I am extremely unhappy with author Ripley Patton, for I am forced to wait another couple of months before the third and last installment of the PSS Chronicles. She hooked me with the first installment, Ghost Hand (read my review here), got me addicted with Ghost Hold, the second installment, and now, I have to wait for the third one to find out what is going to happen to Olivia, Marcus, Passion, Samantha, and the rest of the gang.
Just like with its predecessor, Ghost Hold captured me from the first page and was very hard to put down, even briefly. Those of us who read the work of independent authors know that oftentimes, independent authors only think they can write. Out of those who write well, some produce a great first book out of beginner’s luck. But in Patton’s case, the quality of the writing in Ghost Hold demonstrates that Ghost Hand was a by-product of talent that manages to avoid many common, first time sequel author mistakes. For example, sequels can often be weighed down by unnecessary repetition. This is not the case with Ghost Hold, which manages to be just as fast-paced, to include as many tense moments and action packed sequences, to have as much dry humor, and to explore further the important social issue of accepting differences, in a manner just as fresh and engaging as its prequel.
PSS stands for “Psyche Sans Soma”, which I understand as the psychic presence of a missing body part. In lieu of your typical human hand, seventeen-year old Olivia Black was born with one made of luminous, delicate, yet strong filaments of blue energy. Just like with anything that is slightly different from the defined norm, a shady organization known as “Citizens Against Minus Flesh”, or CAMF, is still after Olivia and her friends, who also have PSS. As the group of fugitives continues their mission, we find out more about them, including the potential that Marcus might not be as selfless as he appears to be. His secretive behavior finally gets in the way of his relationship with Olivia; I will let you find out if the couple of makes it or not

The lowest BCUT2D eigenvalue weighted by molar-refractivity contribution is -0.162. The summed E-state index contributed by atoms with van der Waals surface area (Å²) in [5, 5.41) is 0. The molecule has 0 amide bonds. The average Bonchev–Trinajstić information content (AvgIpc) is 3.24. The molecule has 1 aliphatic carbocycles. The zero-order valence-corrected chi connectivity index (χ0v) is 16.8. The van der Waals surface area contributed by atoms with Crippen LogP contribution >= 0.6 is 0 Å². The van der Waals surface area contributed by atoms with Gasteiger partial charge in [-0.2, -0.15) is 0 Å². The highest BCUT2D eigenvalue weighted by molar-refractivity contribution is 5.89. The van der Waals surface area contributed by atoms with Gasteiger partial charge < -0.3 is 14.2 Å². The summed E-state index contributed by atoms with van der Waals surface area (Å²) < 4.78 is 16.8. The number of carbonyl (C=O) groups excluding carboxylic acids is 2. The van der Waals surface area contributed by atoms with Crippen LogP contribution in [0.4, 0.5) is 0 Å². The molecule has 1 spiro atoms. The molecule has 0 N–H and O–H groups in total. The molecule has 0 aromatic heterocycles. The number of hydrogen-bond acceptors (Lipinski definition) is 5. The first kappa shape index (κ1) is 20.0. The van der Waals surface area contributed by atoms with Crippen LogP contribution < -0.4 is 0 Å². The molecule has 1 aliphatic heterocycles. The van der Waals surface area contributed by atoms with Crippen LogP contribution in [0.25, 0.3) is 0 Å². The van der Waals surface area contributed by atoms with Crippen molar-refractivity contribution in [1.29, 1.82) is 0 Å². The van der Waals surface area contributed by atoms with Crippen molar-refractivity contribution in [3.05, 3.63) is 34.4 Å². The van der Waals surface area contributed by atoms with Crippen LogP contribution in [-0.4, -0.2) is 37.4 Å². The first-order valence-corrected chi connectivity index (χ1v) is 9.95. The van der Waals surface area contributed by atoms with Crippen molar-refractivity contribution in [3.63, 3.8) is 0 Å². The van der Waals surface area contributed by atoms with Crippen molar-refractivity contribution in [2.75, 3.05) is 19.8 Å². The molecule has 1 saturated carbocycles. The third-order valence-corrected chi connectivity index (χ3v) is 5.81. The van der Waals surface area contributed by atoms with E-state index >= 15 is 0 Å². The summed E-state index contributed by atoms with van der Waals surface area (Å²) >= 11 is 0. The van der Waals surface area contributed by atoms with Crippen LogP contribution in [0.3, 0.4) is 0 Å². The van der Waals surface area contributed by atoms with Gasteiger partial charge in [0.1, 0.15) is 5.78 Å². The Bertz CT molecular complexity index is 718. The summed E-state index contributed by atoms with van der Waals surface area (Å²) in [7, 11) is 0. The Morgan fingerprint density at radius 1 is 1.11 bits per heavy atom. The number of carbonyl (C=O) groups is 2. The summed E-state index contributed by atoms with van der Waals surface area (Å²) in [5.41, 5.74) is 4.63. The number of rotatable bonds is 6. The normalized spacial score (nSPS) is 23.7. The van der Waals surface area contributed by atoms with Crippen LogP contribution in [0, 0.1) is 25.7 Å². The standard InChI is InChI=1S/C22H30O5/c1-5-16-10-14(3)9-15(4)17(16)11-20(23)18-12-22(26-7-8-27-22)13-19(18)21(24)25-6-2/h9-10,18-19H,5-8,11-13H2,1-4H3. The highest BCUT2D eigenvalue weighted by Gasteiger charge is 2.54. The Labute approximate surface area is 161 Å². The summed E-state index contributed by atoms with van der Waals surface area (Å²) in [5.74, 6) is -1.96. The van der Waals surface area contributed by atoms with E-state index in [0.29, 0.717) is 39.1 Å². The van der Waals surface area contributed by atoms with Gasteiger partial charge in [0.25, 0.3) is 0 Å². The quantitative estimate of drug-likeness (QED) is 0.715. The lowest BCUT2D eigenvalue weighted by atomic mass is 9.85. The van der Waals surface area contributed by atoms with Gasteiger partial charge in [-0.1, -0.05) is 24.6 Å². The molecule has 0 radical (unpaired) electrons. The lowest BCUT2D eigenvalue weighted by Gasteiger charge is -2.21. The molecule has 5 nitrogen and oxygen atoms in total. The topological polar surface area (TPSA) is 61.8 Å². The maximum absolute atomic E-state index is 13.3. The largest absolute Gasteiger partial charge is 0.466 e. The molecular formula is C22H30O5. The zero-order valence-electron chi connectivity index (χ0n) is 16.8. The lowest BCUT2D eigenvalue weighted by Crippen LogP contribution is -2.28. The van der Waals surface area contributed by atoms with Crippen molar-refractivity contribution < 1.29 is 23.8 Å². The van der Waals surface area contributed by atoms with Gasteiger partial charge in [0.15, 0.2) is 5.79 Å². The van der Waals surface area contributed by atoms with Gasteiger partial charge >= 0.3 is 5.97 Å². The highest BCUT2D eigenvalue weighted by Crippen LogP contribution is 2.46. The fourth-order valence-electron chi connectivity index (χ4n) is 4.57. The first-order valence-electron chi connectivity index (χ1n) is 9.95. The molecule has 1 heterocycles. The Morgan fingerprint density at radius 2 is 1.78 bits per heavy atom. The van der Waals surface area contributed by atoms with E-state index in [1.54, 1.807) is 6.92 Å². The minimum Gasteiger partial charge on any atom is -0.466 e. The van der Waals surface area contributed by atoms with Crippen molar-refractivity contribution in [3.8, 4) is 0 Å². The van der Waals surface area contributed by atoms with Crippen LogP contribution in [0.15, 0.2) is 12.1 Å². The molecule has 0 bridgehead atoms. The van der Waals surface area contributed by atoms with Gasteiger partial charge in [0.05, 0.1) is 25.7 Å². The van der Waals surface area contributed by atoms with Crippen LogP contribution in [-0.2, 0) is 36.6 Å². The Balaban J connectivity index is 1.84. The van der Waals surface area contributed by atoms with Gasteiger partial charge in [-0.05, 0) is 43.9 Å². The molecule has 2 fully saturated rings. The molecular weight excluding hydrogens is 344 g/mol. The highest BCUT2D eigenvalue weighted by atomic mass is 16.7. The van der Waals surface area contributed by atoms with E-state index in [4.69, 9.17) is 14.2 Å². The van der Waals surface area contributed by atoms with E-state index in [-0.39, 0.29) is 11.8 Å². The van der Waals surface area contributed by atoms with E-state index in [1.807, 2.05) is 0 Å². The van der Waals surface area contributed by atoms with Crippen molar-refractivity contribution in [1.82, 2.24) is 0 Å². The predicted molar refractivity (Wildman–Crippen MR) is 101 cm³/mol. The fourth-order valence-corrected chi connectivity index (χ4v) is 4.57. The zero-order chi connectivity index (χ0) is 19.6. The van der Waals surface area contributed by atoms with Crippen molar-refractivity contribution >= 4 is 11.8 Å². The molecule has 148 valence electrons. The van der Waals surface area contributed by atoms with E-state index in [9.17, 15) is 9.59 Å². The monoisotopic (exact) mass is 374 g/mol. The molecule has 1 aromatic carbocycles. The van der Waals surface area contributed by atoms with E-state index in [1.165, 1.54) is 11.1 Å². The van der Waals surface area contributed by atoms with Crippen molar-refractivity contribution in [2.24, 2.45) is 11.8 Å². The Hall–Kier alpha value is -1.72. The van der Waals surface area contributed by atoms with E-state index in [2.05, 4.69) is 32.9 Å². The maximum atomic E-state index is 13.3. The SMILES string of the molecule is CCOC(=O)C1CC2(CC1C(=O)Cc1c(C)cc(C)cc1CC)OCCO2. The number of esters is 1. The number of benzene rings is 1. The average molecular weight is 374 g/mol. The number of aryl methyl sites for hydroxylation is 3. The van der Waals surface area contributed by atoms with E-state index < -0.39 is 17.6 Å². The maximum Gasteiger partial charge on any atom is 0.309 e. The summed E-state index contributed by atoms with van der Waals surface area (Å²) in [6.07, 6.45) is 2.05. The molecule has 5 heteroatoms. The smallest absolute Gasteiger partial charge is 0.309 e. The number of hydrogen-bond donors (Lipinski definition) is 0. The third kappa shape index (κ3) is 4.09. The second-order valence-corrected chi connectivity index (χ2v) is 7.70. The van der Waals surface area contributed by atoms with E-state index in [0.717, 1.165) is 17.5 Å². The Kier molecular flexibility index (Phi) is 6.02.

The story brings both a deeper understanding of the characters by zooming in on them, and a broader understanding of the context by looking at the context within which the action is taking place. Zooming out from the group of teenagers brought together by Marcus, Ghost Hold touches on some of the societal forces acting on them. Ripley Patton manages to explain the broader context without incurring a typical challenge of sequels, that is to say, plot holes and contradictions. We find out more about many things encountered in Ghost Hand, such as the circumstances around which Olivia’s father painted the portrait of The Other Olivia, Marcus’ childhood and the circumstances of the death of his parents, and Passion’s story, to name but a few.
Again like with the first installment, I see great potential for this book to be book club material. The exploration of the topic of “the other” that was started in Ghost Hand continues in Ghost Hold, and yet again, the author never adopts an authoritative or preaching voice. I also liked the concept of letting go of one’s fears to be able to embrace one’s powers fully.
By contributing yet another quality work of fiction aimed at a young adult audience that could, in its pages, find the inspiration often needed to navigate through sensitive years in a turbulent work, Ripley Patton is making good uses of the proceeds of her Kickstarter fundraising campaign. But seriously, have mercy on us, Ripley, and finish the third installment sooner rather than later!
2 thoughts on “Book Review: Ghost Hold, by Ripley Patton”
I read some other reviews of this book and I can see why you recommended it to me. I think I’m going to buy all three when they are out. I don’t want to be frustrated at the author!
If there is one series you should read this summer, it’s Ripley Patton’s series! It’s really good. And she’s lovely!